She was followed on stage by Janie Alcock, from Global Interaction, who set out to disprove the myth that “fundraisers fundraise”.
“After 10 years in the industry I’ve come to realise it’s pretty simple; effective fundraisers get somebody else to do the job for them,”Alcock said.
“I have found there is three key ways of doing this, we all harness the power of stories, we all leverage the power of connections and we all unlock the power of the resources that we have.”
She explained that fundraisers needed to be “story listeners” as well as storytellers, and she stressed the importance of coaching and mentoring individuals to use their own networks to connect with potential donors.
She said people were more willing to give to those they trusted and cited that within her network she might have 10 friends who would believe in what she believed in and be willing to share their money or time.
“If I can get 10 people on board I’m unlocking a network of 1,000 people,” she said.
She concluded by saying: “In 2016 my organisation raised $6 million and I never asked one person for a cent.”
Meanwhile Alice Anwar, from CARE Australia, spoke to the audience about the myth of the “rational donor” that states donors give because of what they think rather than what they feel.
“Thinking and feeling are two very different things and I believe making our donors feel is much more important than making them think,” Anwar said.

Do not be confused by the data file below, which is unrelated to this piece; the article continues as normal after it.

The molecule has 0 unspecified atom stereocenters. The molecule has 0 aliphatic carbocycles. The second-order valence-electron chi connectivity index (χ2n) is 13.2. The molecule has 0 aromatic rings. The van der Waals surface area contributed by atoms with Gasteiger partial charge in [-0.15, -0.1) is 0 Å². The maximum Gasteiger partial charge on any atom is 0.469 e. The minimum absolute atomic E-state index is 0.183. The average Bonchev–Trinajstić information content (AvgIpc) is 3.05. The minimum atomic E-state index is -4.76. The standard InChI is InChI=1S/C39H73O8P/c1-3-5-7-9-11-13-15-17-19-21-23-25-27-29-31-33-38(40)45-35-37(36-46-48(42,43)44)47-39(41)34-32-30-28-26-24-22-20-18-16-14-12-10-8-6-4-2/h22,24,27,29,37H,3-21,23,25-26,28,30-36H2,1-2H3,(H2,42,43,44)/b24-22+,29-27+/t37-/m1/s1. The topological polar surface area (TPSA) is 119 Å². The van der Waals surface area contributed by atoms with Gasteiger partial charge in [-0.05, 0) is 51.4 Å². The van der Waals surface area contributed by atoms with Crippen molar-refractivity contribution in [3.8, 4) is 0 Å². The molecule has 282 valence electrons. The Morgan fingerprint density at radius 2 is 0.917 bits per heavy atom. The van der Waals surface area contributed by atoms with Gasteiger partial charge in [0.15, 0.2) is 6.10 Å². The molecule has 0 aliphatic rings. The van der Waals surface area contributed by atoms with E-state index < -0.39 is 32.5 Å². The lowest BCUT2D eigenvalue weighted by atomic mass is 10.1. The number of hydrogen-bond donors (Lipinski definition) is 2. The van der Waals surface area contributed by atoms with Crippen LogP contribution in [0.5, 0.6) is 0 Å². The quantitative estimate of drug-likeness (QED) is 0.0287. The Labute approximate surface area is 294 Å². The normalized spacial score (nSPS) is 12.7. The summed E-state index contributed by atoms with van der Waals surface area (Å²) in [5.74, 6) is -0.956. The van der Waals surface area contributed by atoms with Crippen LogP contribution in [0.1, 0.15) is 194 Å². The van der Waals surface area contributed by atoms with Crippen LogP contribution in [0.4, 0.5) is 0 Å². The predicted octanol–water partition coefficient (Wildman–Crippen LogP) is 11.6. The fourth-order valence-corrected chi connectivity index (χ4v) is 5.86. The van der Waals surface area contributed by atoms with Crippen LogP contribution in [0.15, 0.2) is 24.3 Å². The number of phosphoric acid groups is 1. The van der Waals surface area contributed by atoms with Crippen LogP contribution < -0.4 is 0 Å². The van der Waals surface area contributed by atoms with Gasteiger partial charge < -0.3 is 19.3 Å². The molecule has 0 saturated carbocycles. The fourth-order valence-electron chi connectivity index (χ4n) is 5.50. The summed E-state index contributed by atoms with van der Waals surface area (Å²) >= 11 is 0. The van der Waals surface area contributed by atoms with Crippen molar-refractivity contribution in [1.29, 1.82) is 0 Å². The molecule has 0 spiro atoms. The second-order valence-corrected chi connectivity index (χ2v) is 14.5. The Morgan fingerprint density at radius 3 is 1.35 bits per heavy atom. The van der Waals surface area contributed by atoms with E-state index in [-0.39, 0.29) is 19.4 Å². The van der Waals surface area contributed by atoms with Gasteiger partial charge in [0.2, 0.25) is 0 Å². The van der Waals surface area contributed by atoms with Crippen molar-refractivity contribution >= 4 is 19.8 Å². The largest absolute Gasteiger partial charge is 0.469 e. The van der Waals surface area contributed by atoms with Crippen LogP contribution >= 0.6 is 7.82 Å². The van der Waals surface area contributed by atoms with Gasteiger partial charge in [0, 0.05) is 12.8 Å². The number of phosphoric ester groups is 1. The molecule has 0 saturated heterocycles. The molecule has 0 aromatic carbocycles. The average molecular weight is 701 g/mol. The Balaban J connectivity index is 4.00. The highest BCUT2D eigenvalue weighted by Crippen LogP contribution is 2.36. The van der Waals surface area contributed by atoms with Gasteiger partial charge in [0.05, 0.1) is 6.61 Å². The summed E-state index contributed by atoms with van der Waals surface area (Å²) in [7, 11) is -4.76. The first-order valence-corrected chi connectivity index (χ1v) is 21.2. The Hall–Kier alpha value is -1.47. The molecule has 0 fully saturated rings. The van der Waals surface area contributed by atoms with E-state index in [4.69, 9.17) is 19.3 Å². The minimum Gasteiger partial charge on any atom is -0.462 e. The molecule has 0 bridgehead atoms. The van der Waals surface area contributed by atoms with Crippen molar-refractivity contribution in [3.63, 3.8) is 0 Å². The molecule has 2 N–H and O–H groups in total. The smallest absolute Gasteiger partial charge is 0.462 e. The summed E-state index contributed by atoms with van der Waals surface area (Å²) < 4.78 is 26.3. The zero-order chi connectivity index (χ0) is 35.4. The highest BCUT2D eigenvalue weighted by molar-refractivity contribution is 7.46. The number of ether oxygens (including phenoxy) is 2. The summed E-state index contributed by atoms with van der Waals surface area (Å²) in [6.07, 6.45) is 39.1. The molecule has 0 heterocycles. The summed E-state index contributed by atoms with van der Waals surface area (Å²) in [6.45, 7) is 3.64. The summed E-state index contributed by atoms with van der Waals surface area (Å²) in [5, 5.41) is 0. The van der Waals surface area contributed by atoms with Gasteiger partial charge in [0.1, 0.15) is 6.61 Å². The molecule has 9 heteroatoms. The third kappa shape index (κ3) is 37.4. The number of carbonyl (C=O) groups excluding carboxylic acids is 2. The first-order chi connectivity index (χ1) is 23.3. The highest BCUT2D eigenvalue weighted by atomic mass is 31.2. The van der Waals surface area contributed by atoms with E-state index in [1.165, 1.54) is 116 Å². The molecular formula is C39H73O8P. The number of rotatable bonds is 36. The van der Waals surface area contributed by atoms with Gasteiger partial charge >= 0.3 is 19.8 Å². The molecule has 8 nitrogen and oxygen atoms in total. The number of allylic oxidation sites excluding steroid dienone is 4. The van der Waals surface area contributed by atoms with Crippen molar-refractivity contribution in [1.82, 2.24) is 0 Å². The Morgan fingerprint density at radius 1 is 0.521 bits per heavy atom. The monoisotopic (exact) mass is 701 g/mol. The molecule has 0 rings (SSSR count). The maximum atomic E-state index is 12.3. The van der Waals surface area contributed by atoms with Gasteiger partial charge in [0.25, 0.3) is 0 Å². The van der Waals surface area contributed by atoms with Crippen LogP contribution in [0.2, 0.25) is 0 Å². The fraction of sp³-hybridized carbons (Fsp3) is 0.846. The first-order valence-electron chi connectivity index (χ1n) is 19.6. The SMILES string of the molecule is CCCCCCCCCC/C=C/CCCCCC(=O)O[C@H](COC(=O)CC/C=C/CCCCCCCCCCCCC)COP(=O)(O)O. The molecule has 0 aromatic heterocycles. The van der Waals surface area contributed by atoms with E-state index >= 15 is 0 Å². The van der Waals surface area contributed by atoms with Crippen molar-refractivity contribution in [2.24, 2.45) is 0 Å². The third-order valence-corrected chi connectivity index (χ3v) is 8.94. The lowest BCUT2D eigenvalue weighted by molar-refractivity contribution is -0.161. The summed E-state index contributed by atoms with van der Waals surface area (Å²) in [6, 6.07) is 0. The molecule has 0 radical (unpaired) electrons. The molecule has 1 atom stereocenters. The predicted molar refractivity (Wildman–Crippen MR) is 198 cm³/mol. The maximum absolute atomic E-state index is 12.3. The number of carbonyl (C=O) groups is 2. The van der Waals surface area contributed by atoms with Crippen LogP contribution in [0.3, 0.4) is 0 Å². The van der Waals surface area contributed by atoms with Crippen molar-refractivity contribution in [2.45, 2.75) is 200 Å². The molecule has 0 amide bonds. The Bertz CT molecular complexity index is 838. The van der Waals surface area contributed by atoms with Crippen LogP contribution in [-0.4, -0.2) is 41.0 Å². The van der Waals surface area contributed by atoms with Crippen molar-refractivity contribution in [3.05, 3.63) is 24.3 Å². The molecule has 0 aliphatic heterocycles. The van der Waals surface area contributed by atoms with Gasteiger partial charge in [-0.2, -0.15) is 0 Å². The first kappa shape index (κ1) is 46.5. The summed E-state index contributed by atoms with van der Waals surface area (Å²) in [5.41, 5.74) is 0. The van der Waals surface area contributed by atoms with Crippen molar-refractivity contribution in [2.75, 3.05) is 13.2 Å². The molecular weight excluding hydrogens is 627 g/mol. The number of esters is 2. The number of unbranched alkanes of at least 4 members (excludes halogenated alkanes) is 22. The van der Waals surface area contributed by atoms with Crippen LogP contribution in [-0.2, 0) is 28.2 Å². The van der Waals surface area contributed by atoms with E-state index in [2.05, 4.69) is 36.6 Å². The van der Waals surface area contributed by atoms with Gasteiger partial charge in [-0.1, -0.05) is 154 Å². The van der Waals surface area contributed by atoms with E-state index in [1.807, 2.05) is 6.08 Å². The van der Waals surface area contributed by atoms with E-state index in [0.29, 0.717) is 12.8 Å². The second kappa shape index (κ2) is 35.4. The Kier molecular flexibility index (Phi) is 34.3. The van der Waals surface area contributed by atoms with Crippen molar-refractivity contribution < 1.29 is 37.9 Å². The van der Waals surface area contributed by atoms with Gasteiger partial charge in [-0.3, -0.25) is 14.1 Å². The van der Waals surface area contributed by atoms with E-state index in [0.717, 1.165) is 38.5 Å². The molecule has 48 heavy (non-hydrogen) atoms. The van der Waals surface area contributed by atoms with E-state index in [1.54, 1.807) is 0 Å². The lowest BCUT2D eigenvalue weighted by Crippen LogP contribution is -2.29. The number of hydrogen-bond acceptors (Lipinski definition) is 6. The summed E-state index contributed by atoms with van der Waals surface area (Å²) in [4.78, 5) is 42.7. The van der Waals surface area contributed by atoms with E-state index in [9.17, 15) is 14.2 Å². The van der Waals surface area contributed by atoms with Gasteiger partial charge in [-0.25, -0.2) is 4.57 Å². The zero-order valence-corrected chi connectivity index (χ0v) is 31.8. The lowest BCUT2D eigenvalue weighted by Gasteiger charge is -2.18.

She used a Star Trek analogy to highlight different kinds of people and in particular focused on the influence of rational data-driven people she called “Spocks”.
“They are the people who say: ‘What this direct mail pack really needs is some more facts,’ ‘Some more impact statements to show what we’re doing about the problem.’… I don’t like to generalise but normally they are not fundraisers,” she said.
But she stressed that “even logical people are driven by emotions”.
She also highlighted that giving wasn’t “all sadness and guilt”.
“As a fundraiser I can’t tell you how many times I’ve had people come up to me and say things like: ‘Oh so you make people cry,’ or: ‘You’re the one who guilts people into given money,’” she said.
“We make people face some pretty horrible truths about the world, but we don’t just want them to feel bad, we want them to feel inspired enough to help change those truths and you can’t do that with just sadness and guilt.”
In a discussion on behavioural economics she said emotions led to action, “facts just lead to thinking”.
She finished by concluding with a quote from Captain Kirk saying: “Sometimes a feeling is all we humans have to go on.”
She was followed by Audrey Hii, from Bush Heritage Australia, who broke down the myth that “donors give without being asked”, a topic she said was close to her heart.
“I don’t think I have enough fingers and toes to count the number of times I’ve heard this response to when I tell people what I do for a living: ‘Fundraise, why do you need to do that? People will give to charities that they care about. Donors will give without being asked,’” Hii said.